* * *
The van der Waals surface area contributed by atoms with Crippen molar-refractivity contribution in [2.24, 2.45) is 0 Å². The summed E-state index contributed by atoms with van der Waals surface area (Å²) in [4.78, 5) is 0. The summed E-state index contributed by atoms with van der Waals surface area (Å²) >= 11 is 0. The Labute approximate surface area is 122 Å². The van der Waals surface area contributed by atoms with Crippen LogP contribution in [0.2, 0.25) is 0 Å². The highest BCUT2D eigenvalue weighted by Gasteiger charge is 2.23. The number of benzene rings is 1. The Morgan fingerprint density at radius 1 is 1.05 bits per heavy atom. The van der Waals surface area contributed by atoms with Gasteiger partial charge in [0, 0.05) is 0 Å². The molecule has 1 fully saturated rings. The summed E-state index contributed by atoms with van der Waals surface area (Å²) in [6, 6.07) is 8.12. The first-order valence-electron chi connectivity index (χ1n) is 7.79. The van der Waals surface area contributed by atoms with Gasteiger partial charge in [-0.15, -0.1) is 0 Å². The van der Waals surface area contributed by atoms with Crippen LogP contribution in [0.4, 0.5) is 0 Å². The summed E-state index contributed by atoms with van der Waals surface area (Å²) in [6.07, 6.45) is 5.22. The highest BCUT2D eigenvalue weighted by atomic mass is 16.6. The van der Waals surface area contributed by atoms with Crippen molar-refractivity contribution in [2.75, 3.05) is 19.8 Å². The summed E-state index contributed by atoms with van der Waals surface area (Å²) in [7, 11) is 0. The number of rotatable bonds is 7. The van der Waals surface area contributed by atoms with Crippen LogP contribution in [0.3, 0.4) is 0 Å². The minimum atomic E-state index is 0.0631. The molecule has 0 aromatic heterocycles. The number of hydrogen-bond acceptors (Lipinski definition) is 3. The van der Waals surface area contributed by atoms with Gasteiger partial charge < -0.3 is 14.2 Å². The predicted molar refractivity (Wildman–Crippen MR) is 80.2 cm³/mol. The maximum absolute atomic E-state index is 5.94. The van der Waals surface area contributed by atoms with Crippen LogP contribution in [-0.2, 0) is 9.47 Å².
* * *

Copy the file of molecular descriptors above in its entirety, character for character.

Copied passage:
The van der Waals surface area contributed by atoms with Crippen molar-refractivity contribution in [2.24, 2.45) is 0 Å². The summed E-state index contributed by atoms with van der Waals surface area (Å²) in [4.78, 5) is 0. The summed E-state index contributed by atoms with van der Waals surface area (Å²) >= 11 is 0. The Labute approximate surface area is 122 Å². The van der Waals surface area contributed by atoms with Crippen LogP contribution in [0.2, 0.25) is 0 Å². The highest BCUT2D eigenvalue weighted by Gasteiger charge is 2.23. The number of benzene rings is 1. The Morgan fingerprint density at radius 1 is 1.05 bits per heavy atom. The van der Waals surface area contributed by atoms with Gasteiger partial charge in [0, 0.05) is 0 Å². The molecule has 1 fully saturated rings. The summed E-state index contributed by atoms with van der Waals surface area (Å²) in [6, 6.07) is 8.12. The first-order valence-electron chi connectivity index (χ1n) is 7.79. The van der Waals surface area contributed by atoms with Gasteiger partial charge in [-0.15, -0.1) is 0 Å². The van der Waals surface area contributed by atoms with Crippen LogP contribution in [0.4, 0.5) is 0 Å². The summed E-state index contributed by atoms with van der Waals surface area (Å²) in [6.07, 6.45) is 5.22. The highest BCUT2D eigenvalue weighted by atomic mass is 16.6. The van der Waals surface area contributed by atoms with Crippen molar-refractivity contribution in [2.75, 3.05) is 19.8 Å². The summed E-state index contributed by atoms with van der Waals surface area (Å²) in [7, 11) is 0. The number of rotatable bonds is 7. The van der Waals surface area contributed by atoms with Crippen LogP contribution in [0.3, 0.4) is 0 Å². The minimum atomic E-state index is 0.0631. The molecule has 0 aromatic heterocycles. The number of hydrogen-bond acceptors (Lipinski definition) is 3. The van der Waals surface area contributed by atoms with Gasteiger partial charge < -0.3 is 14.2 Å². The predicted molar refractivity (Wildman–Crippen MR) is 80.2 cm³/mol. The maximum absolute atomic E-state index is 5.94. The van der Waals surface area contributed by atoms with Crippen LogP contribution in [-0.2, 0) is 9.47 Å².